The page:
Although Syrian President Bashar al-Assad continues to deny that he ordered the use of chemical weapons against his own people, someone released Sarin gas in Damascus on August 21, killing more than 1,400 people…including women and children. A human-made chemical warfare agent classified as a nerve agent, Sarin is among the most toxic and rapidly acting of the known chemical warfare agents. Also known as GB, Sarin is a clear, colorless, and (in its purest form) is a tasteless liquid.
Sarin is just one of a large group of biological agents which could potentially be released into the environment anywhere in the world. So, regardless of whether the United States opts to launch a military strike against Syria in response to the Damascus attack, it is prudent to review the ways to prepare for and react to a chemical attack.
The (CDC) defines a chemical emergency as anytime a hazardous chemical has been released and has the potential for harming people’s health. Chemical releases can be unintentional, as in the case of an industrial accident, or intentional, as in the case of a terrorist attack. Scientists often categorize hazardous chemicals by the type of chemical or by the effects a chemical would have on people exposed to it. The categories/types used by the Centers for Disease Control and Prevention are as follows:
- Biotoxins—come from plants or animals
- Blister Agents/Vesicants—on contact, severely blister the eyes, respiratory tract and skin
- Blood Agents—affect the body by being absorbed into the blood
- Caustics (Acids)— burn or corrode people’s skin, eyes, and mucus membranes on contact
- Choking/Lung/Pulmonary Agents—cause severe irritation or swelling of the respiratory tract
- Incapacitating Agents—render people unable to think clearly or cause an altered state of consciousness
- Long-Acting Anticoagulants—prevent blood from clotting properly, which can lead to uncontrolled bleeding
- Metals—consist of metallic poisons
- Nerve Agents—highly poisonous chemicals that compromise the nervous system
- Organic Solvents—damage living tissue by dissolving fats and oils
- Riot Control Agents/Tear Gas—used by law enforcement for crowd control
- Toxic Alcohols—damage the heart, kidneys and nervous system
- Vomiting Agents—cause nausea and vomiting
Before an Attack
- Build an Emergency Supply Kit. We often discuss the importance of putting together a kit so you’ll have items on hand when you need them. Be sure to include non-perishable food, water, a battery-powered or hand-crank radio, extra flashlights and batteries. Also, include a roll of duct tape, scissors and plastic sheeting to use to cover doors, windows and vents if you need to shelter in place.
- Make a Family Emergency Plan. In the likely event your family members are not together when disaster strikes, decide in advance how you will contact one another, how you will reassemble and what to do in case of an emergency. Check with your doctor to ensure you and your family’s immunizations are up to date. Children and older adults are particularly vulnerable to biological agents.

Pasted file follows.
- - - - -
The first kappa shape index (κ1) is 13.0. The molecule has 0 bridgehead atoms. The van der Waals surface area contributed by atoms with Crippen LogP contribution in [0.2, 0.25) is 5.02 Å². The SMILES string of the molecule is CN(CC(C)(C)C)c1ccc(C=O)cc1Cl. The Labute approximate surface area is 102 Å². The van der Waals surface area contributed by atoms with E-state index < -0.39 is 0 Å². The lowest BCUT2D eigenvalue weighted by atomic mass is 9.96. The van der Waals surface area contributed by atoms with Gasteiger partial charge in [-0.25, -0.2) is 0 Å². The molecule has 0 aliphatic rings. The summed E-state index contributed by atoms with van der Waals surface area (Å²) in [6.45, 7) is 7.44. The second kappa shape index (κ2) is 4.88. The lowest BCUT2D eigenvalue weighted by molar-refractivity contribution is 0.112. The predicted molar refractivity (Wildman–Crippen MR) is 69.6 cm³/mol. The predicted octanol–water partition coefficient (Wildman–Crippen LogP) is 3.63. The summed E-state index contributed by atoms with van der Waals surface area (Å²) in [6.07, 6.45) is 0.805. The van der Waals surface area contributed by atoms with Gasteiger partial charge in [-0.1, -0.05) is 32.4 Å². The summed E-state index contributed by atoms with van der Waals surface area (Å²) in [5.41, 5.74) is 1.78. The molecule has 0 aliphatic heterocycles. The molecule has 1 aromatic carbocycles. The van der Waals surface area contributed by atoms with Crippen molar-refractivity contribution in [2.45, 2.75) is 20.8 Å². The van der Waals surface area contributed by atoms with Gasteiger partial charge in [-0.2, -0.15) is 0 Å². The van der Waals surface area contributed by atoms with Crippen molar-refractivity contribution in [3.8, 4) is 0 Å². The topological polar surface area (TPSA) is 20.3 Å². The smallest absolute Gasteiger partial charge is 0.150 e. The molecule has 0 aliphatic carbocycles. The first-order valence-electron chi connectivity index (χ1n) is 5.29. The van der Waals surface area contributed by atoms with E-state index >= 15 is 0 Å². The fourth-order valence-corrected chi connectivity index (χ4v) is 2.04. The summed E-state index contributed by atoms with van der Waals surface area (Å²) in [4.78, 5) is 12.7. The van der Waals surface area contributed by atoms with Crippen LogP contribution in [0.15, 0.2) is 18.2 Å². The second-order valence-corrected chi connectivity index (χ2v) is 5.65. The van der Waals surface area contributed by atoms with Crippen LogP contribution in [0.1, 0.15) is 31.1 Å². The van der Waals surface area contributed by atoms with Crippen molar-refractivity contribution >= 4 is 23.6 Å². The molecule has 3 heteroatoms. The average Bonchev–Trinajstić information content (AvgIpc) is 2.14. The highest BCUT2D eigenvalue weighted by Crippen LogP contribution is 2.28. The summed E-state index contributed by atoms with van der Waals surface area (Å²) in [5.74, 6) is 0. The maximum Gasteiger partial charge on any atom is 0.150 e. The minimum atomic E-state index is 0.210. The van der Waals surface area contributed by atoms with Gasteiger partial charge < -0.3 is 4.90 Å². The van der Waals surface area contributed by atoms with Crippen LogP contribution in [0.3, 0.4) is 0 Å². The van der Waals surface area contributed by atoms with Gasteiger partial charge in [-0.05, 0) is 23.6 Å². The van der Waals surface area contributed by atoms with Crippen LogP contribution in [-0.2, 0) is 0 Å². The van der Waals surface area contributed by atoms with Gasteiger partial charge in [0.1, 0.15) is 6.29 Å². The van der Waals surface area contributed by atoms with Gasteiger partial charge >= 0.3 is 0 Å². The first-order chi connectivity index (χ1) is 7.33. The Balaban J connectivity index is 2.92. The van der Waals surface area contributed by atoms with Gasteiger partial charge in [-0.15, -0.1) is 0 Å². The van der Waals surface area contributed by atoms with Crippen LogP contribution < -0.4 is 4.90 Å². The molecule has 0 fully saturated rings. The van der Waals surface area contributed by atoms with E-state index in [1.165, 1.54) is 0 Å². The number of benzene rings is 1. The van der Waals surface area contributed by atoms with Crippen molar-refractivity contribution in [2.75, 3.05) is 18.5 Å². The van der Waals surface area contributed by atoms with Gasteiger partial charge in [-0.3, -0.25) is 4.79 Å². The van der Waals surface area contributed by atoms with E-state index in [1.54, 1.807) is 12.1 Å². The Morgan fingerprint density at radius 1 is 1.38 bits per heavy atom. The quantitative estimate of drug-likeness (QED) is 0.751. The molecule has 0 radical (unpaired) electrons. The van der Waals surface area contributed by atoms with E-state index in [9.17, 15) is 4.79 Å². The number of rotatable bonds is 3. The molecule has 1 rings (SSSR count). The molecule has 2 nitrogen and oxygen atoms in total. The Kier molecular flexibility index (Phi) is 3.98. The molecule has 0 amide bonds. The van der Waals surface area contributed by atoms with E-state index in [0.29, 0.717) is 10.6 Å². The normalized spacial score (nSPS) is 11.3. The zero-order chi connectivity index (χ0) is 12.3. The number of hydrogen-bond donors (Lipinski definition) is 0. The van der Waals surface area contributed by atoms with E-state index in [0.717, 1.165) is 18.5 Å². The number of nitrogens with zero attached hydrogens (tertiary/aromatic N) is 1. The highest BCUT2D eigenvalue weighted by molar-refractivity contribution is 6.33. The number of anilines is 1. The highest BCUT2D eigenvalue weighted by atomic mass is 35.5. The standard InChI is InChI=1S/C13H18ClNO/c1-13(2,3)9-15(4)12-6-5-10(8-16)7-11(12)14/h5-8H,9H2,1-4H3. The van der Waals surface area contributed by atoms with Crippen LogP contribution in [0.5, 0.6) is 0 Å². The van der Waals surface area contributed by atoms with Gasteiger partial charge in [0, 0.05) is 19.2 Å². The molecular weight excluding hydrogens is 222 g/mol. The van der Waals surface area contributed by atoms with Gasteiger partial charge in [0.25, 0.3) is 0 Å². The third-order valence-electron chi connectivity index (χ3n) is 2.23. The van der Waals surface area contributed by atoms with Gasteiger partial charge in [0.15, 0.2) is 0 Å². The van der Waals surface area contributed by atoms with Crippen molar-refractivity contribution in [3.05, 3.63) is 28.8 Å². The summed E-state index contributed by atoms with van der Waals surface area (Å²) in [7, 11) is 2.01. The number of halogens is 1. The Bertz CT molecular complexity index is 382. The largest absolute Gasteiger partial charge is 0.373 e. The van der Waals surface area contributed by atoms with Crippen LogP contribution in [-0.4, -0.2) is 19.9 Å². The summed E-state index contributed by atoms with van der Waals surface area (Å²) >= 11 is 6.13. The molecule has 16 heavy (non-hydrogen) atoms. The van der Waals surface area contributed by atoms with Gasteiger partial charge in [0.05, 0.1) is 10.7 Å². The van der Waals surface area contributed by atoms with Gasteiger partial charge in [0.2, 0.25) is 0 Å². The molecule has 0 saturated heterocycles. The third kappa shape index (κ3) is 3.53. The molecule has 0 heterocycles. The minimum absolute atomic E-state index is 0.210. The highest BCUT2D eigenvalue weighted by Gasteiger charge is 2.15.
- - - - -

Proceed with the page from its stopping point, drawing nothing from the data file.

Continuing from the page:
- Consider installing a High-Efficiency Particulate Air (HEPA) filter in your furnace return duct.
During an Attack
The first evidence of an attack may be when you notice symptoms of the disease caused by exposure to an agent. During a biological threat, use common sense:
- Cover Your Nose and Mouth
- If you become aware of an unusual and suspicious substance, quickly get away and protect yourself.
- Wear a face mask to reduce spreading germs if you are sick and/or to avoid contracting contagious germs. Practice good hygiene and cleanliness to avoid spreading germs.
- Watch TV, listen to the radio, or check the Internet for official news. Follow instructions of doctors and other public health officials.
- If necessary, seek medical assistance.
- Remove and bag your clothes and personal items.
- Wash yourself with soap and water.
- Change your clothes.
- Follow official instructions, if available, for disposal of contaminated items.
- Do not assume that any illness is the direct result of an attack. Symptoms of common illnesses may overlap.
After an Attack
The most important thing to do following a chemical attack is to wait for instructions so you know whether you should evacuate or shelter in place. Also pertinent is the psychological responses which may follow a bio-terrorism event. Associated feelings may include anger, fear and social isolation.
Following any attack, thousands of people who think they were infected may seek unnecessary treatment. Trying to distinguish those who have and haven’t been infected could complicate medical professionals’ ability to treat those who have been exposed and infected—especially when diagnoses are unclear. So make sure your symptoms are severe enough to warrant professional treatment. For details, stay tuned to emergency information on radio, television or online.
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